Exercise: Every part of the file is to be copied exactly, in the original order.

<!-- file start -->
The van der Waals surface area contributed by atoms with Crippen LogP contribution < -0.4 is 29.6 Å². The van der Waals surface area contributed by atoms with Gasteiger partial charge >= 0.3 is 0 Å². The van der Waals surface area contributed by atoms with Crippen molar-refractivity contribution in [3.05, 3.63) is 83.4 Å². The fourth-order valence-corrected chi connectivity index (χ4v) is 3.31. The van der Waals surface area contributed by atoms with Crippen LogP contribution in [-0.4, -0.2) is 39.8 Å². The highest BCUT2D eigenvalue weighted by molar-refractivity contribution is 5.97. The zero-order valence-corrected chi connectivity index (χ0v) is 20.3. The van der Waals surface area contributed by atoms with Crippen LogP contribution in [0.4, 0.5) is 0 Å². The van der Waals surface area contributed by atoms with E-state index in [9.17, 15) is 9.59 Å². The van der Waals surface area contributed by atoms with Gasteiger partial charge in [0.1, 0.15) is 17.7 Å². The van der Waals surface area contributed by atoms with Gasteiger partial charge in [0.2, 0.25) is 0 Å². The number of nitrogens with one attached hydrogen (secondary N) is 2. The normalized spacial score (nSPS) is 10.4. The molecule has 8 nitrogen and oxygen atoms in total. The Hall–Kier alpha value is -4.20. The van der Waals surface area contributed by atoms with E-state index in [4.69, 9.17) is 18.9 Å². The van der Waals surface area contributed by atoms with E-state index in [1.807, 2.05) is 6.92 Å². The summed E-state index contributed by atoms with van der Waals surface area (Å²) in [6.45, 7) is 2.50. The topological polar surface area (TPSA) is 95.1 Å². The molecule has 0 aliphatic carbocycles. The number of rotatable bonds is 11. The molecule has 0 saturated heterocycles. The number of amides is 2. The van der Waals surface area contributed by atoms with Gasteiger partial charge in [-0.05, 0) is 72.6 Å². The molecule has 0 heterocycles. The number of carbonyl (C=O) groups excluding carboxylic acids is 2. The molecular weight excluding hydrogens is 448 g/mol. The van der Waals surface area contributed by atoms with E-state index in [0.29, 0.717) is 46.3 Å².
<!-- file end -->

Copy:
The van der Waals surface area contributed by atoms with Crippen LogP contribution < -0.4 is 29.6 Å². The van der Waals surface area contributed by atoms with Gasteiger partial charge >= 0.3 is 0 Å². The van der Waals surface area contributed by atoms with Crippen molar-refractivity contribution in [3.05, 3.63) is 83.4 Å². The fourth-order valence-corrected chi connectivity index (χ4v) is 3.31. The van der Waals surface area contributed by atoms with Crippen LogP contribution in [-0.4, -0.2) is 39.8 Å². The highest BCUT2D eigenvalue weighted by molar-refractivity contribution is 5.97. The zero-order valence-corrected chi connectivity index (χ0v) is 20.3. The van der Waals surface area contributed by atoms with Crippen LogP contribution in [0.4, 0.5) is 0 Å². The van der Waals surface area contributed by atoms with E-state index in [9.17, 15) is 9.59 Å². The van der Waals surface area contributed by atoms with Gasteiger partial charge in [0.1, 0.15) is 17.7 Å². The van der Waals surface area contributed by atoms with Gasteiger partial charge in [0.2, 0.25) is 0 Å². The number of nitrogens with one attached hydrogen (secondary N) is 2. The normalized spacial score (nSPS) is 10.4. The molecule has 8 nitrogen and oxygen atoms in total. The Hall–Kier alpha value is -4.20. The van der Waals surface area contributed by atoms with E-state index in [4.69, 9.17) is 18.9 Å². The van der Waals surface area contributed by atoms with E-state index in [1.807, 2.05) is 6.92 Å². The summed E-state index contributed by atoms with van der Waals surface area (Å²) in [6.45, 7) is 2.50. The topological polar surface area (TPSA) is 95.1 Å². The molecule has 0 aliphatic carbocycles. The number of rotatable bonds is 11. The molecule has 0 saturated heterocycles. The number of amides is 2. The van der Waals surface area contributed by atoms with Gasteiger partial charge in [-0.05, 0) is 72.6 Å². The molecule has 0 heterocycles. The number of carbonyl (C=O) groups excluding carboxylic acids is 2. The molecular weight excluding hydrogens is 448 g/mol. The van der Waals surface area contributed by atoms with E-state index in [0.29, 0.717) is 46.3 Å².